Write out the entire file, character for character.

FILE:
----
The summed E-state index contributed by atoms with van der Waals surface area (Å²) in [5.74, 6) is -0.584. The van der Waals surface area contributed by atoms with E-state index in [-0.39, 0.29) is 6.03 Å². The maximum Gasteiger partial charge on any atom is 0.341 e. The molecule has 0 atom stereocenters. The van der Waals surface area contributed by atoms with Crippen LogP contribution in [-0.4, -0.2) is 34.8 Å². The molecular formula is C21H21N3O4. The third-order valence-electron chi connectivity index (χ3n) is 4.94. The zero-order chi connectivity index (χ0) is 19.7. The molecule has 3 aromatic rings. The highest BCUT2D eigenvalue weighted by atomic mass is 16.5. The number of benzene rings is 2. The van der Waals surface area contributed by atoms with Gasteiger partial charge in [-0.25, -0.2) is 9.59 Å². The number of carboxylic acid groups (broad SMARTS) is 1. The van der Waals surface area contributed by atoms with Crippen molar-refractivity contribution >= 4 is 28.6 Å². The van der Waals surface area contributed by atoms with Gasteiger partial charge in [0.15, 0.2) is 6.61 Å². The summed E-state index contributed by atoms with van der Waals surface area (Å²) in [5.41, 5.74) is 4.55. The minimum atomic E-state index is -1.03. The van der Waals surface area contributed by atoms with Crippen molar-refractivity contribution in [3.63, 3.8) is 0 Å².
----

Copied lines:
The summed E-state index contributed by atoms with van der Waals surface area (Å²) in [5.74, 6) is -0.584. The van der Waals surface area contributed by atoms with E-state index in [-0.39, 0.29) is 6.03 Å². The maximum Gasteiger partial charge on any atom is 0.341 e. The molecule has 0 atom stereocenters. The van der Waals surface area contributed by atoms with Crippen LogP contribution in [-0.4, -0.2) is 34.8 Å². The molecular formula is C21H21N3O4. The third-order valence-electron chi connectivity index (χ3n) is 4.94. The zero-order chi connectivity index (χ0) is 19.7. The molecule has 3 aromatic rings. The highest BCUT2D eigenvalue weighted by atomic mass is 16.5. The number of benzene rings is 2. The van der Waals surface area contributed by atoms with Gasteiger partial charge in [-0.25, -0.2) is 9.59 Å². The number of carboxylic acid groups (broad SMARTS) is 1. The van der Waals surface area contributed by atoms with Crippen molar-refractivity contribution >= 4 is 28.6 Å². The van der Waals surface area contributed by atoms with Gasteiger partial charge in [0.15, 0.2) is 6.61 Å². The summed E-state index contributed by atoms with van der Waals surface area (Å²) in [5.41, 5.74) is 4.55. The minimum atomic E-state index is -1.03. The van der Waals surface area contributed by atoms with Crippen molar-refractivity contribution in [3.63, 3.8) is 0 Å².